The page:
Letters to Congress: Letter To The U.S. Senate Opposing The Misleading-labeled “Taxpayer Protection and Responsible Resolution Act.”

Click here to view or download a PDF version of the letter.

November 19, 2018

Dear Senator,

On behalf of Americans for Financial Reform (AFR), we are writing to express our opposition to the “Taxpayer Protection and Responsible Resolution Act” (TPRRA).[1] Contrary to its name, this legislation actually gives special privileges to large financial institutions, encourages the continuation of “too big to fail”, and increases systemic risk. The attached bill analysis by Professor Adam Levitin of the Georgetown University Law Center explains the flaws in the TPRAA approach in detail.

The TPRRA makes some marginal improvements on previous versions of the bill.[2] But as Professor Levitin’s analysis makes clear, it still shares the same fundamental flaw of creating a special “big banks only” lane in bankruptcy that is based on fundamentally unrealistic assumptions about the difficulties of resolving a large financial institution and grants first class treatment to financial insiders while putting everyone else at the back of the line.

In a recent Senate Judiciary Committee hearing, advocates of the TPRRA argued that it would increase accountability for executives of failed financial institutions. This is simply not true, not in comparison to current bankruptcy laws and especially not in comparison to the alternative of a Title II resolution under Dodd-Frank. As Professor Levitin’s analysis explains (Part E, page 4), the TPRRA allows the firm entering bankruptcy to preserve executive bonuses and “golden parachutes” by the simple expedient of selecting these liabilities to be transferred to a new bridge company, where they would be paid off out of funds preserved by shedding obligations to pension funds and governments. The high-speed bankruptcy process assumed in TPRAA – where key decisions must occur in a matter of hours – would deny due process to any who wished to question these transfers. And TPRAA contains none of the explicit provisions for clawing back executive bonuses or “golden parachute” severance payments that are mandated in the Title II resolution process in Dodd-Frank, which provides the most protections in this area.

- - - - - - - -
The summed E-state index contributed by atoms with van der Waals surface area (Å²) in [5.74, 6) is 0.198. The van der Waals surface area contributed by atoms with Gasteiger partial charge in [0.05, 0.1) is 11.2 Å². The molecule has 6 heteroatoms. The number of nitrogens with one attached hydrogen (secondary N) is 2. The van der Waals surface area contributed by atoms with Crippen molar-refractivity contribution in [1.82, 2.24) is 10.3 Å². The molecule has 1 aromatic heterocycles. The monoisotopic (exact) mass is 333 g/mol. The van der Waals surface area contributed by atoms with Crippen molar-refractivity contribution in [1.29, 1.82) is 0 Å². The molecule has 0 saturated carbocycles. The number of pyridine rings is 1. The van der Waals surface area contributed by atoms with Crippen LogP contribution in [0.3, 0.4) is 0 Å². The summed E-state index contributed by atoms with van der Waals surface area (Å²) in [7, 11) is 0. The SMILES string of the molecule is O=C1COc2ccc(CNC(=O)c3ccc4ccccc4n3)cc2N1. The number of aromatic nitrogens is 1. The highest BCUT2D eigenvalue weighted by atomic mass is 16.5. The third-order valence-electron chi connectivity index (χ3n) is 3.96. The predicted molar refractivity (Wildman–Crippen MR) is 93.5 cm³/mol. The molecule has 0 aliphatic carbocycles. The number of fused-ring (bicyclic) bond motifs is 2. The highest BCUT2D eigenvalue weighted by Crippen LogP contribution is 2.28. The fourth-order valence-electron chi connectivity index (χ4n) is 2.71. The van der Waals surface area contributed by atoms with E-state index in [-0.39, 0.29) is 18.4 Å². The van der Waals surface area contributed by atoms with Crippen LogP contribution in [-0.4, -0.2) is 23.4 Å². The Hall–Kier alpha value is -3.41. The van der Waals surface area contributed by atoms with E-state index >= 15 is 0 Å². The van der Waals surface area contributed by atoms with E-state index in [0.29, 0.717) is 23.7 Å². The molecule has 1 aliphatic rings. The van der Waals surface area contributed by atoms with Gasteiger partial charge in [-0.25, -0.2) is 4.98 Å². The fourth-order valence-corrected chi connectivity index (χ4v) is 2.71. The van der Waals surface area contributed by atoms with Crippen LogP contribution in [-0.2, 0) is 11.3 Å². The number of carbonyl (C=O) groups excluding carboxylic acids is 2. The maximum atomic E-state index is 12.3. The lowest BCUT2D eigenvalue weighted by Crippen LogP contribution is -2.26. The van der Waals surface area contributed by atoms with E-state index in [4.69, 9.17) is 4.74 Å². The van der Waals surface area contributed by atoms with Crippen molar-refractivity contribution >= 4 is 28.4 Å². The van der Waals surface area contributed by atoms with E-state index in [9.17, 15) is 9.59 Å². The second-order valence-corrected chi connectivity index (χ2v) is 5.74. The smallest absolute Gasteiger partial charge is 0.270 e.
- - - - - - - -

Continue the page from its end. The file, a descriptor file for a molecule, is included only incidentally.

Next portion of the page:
TPRAA is an irresponsible form of resolution that would make the problem of “Too Big to Fail” worse, not better. We urge you to read the attached analysis to understand in detail why this is so. Congress should reject TPRAA and instead focus on proven means of ensuring bank solvency, such as increasing required capital levels, on oversight of the resolution planning process that prepares large banks for conventional bankruptcy, and on reforms to the Bankruptcy Code that reduce existing special preferences for large financial institutions.

For more information please contact AFR’s Policy Director, Marcus Stanley, at marcus@ourfinancialsecurity.org or 202-466-3672.


[1] Americans for Financial Reform is an unprecedented coalition of more than 200 national, state and local groups who have come together to reform the financial industry. Members of our coalition include consumer, civil rights, investor, retiree, community, labor, faith based and business groups. A list of AFR members is available at http://ourfinancialsecurity.org/about/our-coalition/

[2] See previous AFR letter on Financial Institution Bankruptcy Act at http://ourfinancialsecurity.org/wp-content/uploads/2018/11/AFR-Opposition-Letter-to-Financial-Institution-Bankruptcy-Act.pdf